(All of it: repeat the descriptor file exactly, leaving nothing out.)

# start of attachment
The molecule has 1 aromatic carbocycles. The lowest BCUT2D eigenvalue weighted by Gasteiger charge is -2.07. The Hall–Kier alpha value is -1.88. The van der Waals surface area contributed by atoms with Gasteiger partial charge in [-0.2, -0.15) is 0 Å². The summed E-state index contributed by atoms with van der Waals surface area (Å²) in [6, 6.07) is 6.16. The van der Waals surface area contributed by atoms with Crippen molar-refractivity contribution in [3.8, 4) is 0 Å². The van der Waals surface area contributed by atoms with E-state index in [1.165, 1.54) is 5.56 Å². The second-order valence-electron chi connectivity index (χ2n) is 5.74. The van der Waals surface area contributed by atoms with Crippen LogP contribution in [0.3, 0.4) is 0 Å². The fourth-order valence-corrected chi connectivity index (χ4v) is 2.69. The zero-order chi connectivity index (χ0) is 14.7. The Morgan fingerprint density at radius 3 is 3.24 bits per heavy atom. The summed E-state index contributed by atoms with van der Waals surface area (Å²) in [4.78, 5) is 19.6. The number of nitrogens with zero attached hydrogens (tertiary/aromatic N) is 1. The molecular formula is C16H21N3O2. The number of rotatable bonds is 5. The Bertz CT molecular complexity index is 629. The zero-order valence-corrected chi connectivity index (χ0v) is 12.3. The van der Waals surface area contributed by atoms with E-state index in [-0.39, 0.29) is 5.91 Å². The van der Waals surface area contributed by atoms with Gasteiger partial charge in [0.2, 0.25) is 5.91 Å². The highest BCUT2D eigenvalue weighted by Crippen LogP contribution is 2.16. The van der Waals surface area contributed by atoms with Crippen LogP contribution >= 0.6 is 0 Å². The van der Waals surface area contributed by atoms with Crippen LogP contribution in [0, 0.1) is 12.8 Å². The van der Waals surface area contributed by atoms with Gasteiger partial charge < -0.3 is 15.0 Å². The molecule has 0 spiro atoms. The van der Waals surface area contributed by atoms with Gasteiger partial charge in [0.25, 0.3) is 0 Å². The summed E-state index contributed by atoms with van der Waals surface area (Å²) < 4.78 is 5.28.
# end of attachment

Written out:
The molecule has 1 aromatic carbocycles. The lowest BCUT2D eigenvalue weighted by Gasteiger charge is -2.07. The Hall–Kier alpha value is -1.88. The van der Waals surface area contributed by atoms with Gasteiger partial charge in [-0.2, -0.15) is 0 Å². The summed E-state index contributed by atoms with van der Waals surface area (Å²) in [6, 6.07) is 6.16. The van der Waals surface area contributed by atoms with Crippen molar-refractivity contribution in [3.8, 4) is 0 Å². The van der Waals surface area contributed by atoms with E-state index in [1.165, 1.54) is 5.56 Å². The second-order valence-electron chi connectivity index (χ2n) is 5.74. The van der Waals surface area contributed by atoms with Crippen LogP contribution in [0.3, 0.4) is 0 Å². The fourth-order valence-corrected chi connectivity index (χ4v) is 2.69. The zero-order chi connectivity index (χ0) is 14.7. The Morgan fingerprint density at radius 3 is 3.24 bits per heavy atom. The summed E-state index contributed by atoms with van der Waals surface area (Å²) in [4.78, 5) is 19.6. The number of nitrogens with zero attached hydrogens (tertiary/aromatic N) is 1. The molecular formula is C16H21N3O2. The number of rotatable bonds is 5. The Bertz CT molecular complexity index is 629. The zero-order valence-corrected chi connectivity index (χ0v) is 12.3. The van der Waals surface area contributed by atoms with E-state index in [-0.39, 0.29) is 5.91 Å². The van der Waals surface area contributed by atoms with Gasteiger partial charge in [0.2, 0.25) is 5.91 Å². The highest BCUT2D eigenvalue weighted by Crippen LogP contribution is 2.16. The van der Waals surface area contributed by atoms with Crippen LogP contribution >= 0.6 is 0 Å². The van der Waals surface area contributed by atoms with Crippen LogP contribution in [0, 0.1) is 12.8 Å². The van der Waals surface area contributed by atoms with Gasteiger partial charge < -0.3 is 15.0 Å². The molecule has 0 spiro atoms. The van der Waals surface area contributed by atoms with Gasteiger partial charge in [0.25, 0.3) is 0 Å². The summed E-state index contributed by atoms with van der Waals surface area (Å²) < 4.78 is 5.28.